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Stranger Than Fiction

Stranger than Fiction (2006 - Marc Forster)

Going in I thought a narrative about a man who realizes he is the doomed character in a novel trying to contact the author and plead for his life was an attempt at Charlie Kaufman-lite. Kaufman, who has more or less invented a brand of movie storytelling unto himself with Being John Malkovich, Adaptation and Eternal Sunshine of the Spotless Mind, is not someone who's style I was looking forward to being replicated by others. His success made it almost inevitable, and this year it finally happened. First there was two-time collaborator Michel Gondry's The Science of Sleep, which I loved and thought had enough Gondry in it to be Kaufmanesque but still be Gondry's. And I was quite happy to find out Stranger than Fiction too has tread its own path.

Will Ferrell, in toned-down mode from his most popular fare like Elf, Anchorman and Talladega Nights, is Harold Crick. He's a diligent if uninspired auditor for the Internal Revenue Service in Chicago who goes about his days doing little else but work and thinking about work. But this morning he has awoken to find there is a woman's voice seemingly following him and narrating his every move. He goes to a shrink (Linda Hunt) who diagnoses the problem as schizophrenia and suggests medication. But Harold is pretty sure it isn't schizophrenia, it's something...else. Since he calls it his narrator, she advises seeking the guidance of somebody who knows literature and Crick meets Professor Jules Hilbert (Dustin Hoffman). At first Hilbert dismisses him as a nutball, but when Harold recites some of the lines he's heard from the third person omniscient voice, the Professor is intrigued by the quality of the work and the philosophical predicament, so he agrees to help.

Of course being a cinematic fantasy, Harold Crick is not schizophrenic. There is in fact an author in charge of his fate, a recluse named Kay Eiffel (Emma Thompson). She's being pestered by her publisher to finally deliver the novel, Death & Taxes, that she's been working on for a decade. She's basically got it all in her head, except for she doesn't know how to kill off her main character, and the assisstant sent to help her (Queen Latifah) doesn't understand the depth of thought and consideration she puts into her work. While Eiffel is plotting ways to do in Harold, he's very aware of his imminent demise as he's heard the narration. He's also falling in love with Ana Pascal (Maggie Gyllenhaal), a baker he's been auditing, making the quest to find out who this narrator is and to plead for his life all the more important.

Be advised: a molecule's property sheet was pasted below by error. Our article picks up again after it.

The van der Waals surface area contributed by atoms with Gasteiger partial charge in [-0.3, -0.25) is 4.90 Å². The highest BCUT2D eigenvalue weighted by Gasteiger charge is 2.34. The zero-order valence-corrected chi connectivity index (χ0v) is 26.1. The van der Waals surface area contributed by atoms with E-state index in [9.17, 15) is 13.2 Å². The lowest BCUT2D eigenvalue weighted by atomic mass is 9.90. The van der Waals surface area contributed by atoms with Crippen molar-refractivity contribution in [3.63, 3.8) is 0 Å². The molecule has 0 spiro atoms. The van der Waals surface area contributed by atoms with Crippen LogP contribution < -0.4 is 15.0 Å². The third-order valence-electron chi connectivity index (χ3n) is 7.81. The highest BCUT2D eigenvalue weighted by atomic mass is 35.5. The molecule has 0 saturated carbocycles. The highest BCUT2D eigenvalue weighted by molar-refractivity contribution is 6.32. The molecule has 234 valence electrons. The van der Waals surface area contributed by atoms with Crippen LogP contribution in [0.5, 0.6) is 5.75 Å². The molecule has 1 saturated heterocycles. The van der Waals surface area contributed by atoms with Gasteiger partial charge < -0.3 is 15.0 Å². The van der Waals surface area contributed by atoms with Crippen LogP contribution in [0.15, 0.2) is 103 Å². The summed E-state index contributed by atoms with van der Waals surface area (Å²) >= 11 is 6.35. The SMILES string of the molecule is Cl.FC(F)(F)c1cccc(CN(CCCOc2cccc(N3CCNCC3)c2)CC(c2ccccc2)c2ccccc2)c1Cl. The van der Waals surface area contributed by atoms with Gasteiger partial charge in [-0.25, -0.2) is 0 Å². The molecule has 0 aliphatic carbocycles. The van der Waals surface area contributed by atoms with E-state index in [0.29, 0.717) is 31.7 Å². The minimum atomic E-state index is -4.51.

Ferrell is perfectly cast as Crick. While the first act of the movie has all of the "comic" bits of him yelling to the heavens in desperation asking the voice to get out of his head, for the rest of the story he's very restrained and a three dimensional character. Crick, who starts out a bit of a dullard, becomes energized and lusting for life once he realizes he's about to die, and the blossoming love between Harold and Ana is charming, funny and romantic. This same basic story could have been told about a man dying of a terminal disease and deciding he needs to live life to the fullest while he can, but the intricacies of the Kaufmanesque device are not just some high concept gimmick. They add so many fun, interesting and poetic layers to this story about fate, writing, love, life, death and wrist watches. One of the rules for writing the great Kurt Vonnegut listed was to "Be a sadist. No matter how sweet and innocent your leading characters, make awful things happen to them—in order that the reader may see what they are made of." That is the task for Kay Eiffel, and she is facing a delimma if she becomes too attached to the character. As clever and fanciful as the film's central conceit is, ultimately the movie works because we, too, become attached to Harold Crick and his fate.

The entire cast is good, from Ferrell and Gyllenhaal to Thompson and Hoffman to the very small supporting roles from the likes of Tony Hale ("Arrested Development") and Tom Hulce. The script by Zach Helm is literate and smart while still being affecting and winning, all under the sure hand of director Marc Forster, who apparently hasn't yet met a tone or genre he doesn't like as his previous films were Monster's Ball (2001) and Finding Neverland (2004).